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MOSCOW — Russia’s Supreme Court on Tuesday ordered the closure of Memorial International, a prominent human rights organization, in the latest blow to the country’s shrinking civil society.

Memorial International studies historical abuses by the former Soviet Union and offers support to its victims. The group’s lawyer, Tatiana Glushkova, confirmed the ruling to CNN and said the group would appeal the decision.

“The real reason for Memorial’s closure is that the prosecutor’s office doesn’t like Memorial’s work rehabilitating the victims of Soviet terror,” Glushkova told CNN.

The Prosecutor General’s Office of Russia requested Memorial International be liquidated in November.

The group was accused of repeatedly breaking the law for failing to mark all its publications with a compulsory “foreign agent” warning. Moscow had designated the group a foreign agent in 2016, using a law targeting organizations receiving international funding.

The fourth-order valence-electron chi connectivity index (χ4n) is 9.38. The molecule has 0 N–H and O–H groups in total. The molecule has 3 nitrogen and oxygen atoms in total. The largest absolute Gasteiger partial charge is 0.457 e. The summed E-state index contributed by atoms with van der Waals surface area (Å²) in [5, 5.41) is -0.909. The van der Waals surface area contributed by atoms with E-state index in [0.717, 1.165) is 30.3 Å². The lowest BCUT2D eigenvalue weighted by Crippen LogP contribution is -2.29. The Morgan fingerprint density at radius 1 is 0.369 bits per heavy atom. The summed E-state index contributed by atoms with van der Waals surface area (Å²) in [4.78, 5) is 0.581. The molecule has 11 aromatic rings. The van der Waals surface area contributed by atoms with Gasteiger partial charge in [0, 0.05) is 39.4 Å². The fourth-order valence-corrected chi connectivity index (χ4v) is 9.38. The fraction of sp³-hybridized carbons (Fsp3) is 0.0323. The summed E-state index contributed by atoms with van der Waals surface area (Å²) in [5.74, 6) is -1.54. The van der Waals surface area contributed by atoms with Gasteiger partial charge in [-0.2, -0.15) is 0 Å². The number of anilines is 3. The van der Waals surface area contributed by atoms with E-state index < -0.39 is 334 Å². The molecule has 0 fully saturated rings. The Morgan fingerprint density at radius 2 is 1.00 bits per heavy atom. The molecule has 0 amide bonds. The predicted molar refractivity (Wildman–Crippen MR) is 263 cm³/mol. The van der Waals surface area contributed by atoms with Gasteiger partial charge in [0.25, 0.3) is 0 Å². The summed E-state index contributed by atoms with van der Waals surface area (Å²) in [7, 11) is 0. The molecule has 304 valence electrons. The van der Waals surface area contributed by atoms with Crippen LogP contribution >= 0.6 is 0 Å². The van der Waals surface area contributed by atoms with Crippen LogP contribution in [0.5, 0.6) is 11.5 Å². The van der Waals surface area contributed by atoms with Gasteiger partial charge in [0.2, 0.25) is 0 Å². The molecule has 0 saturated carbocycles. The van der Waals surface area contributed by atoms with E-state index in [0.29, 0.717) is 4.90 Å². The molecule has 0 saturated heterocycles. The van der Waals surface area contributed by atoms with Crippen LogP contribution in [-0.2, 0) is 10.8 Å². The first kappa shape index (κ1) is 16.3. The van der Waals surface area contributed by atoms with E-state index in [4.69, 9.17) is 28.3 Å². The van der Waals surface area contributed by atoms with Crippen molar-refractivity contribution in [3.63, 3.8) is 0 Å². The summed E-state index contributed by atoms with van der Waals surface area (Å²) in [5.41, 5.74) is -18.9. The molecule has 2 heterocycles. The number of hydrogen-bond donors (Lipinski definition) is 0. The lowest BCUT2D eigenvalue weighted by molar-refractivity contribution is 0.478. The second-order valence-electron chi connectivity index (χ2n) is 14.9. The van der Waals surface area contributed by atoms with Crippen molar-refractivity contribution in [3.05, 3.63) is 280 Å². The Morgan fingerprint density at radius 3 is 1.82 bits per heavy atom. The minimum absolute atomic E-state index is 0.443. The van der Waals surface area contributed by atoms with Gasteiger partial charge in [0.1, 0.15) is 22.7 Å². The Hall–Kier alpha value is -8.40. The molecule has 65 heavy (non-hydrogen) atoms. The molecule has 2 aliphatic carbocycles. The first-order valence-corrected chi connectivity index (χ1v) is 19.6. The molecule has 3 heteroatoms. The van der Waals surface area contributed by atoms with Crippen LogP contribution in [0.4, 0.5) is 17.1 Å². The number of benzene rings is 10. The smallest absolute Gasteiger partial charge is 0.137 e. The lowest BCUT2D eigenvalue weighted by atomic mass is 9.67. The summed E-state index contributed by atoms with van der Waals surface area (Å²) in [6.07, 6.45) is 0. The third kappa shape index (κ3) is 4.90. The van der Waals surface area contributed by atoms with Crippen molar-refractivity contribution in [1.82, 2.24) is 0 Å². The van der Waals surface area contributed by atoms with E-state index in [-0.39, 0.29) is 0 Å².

The group’s representatives argued there were no legal grounds for its closure, and critics say the Russian government targeted Memorial for political reasons.

Nobel Peace Prize winner Andrei Sakharov was one of the group’s original founders and the first honorary chairman of the Memorial Society.

The Supreme Court’s decision was not unexpected.

Russian President Vladimir Putin, in a speech earlier this month, accused Memorial of repeatedly supporting groups that are blacklisted as “as terrorist and extremist organizations.”

“Its violations were blatant,” he said. However, Putin did add that Memorial was “indisputably” one of Russia’s most “reputable” organizations.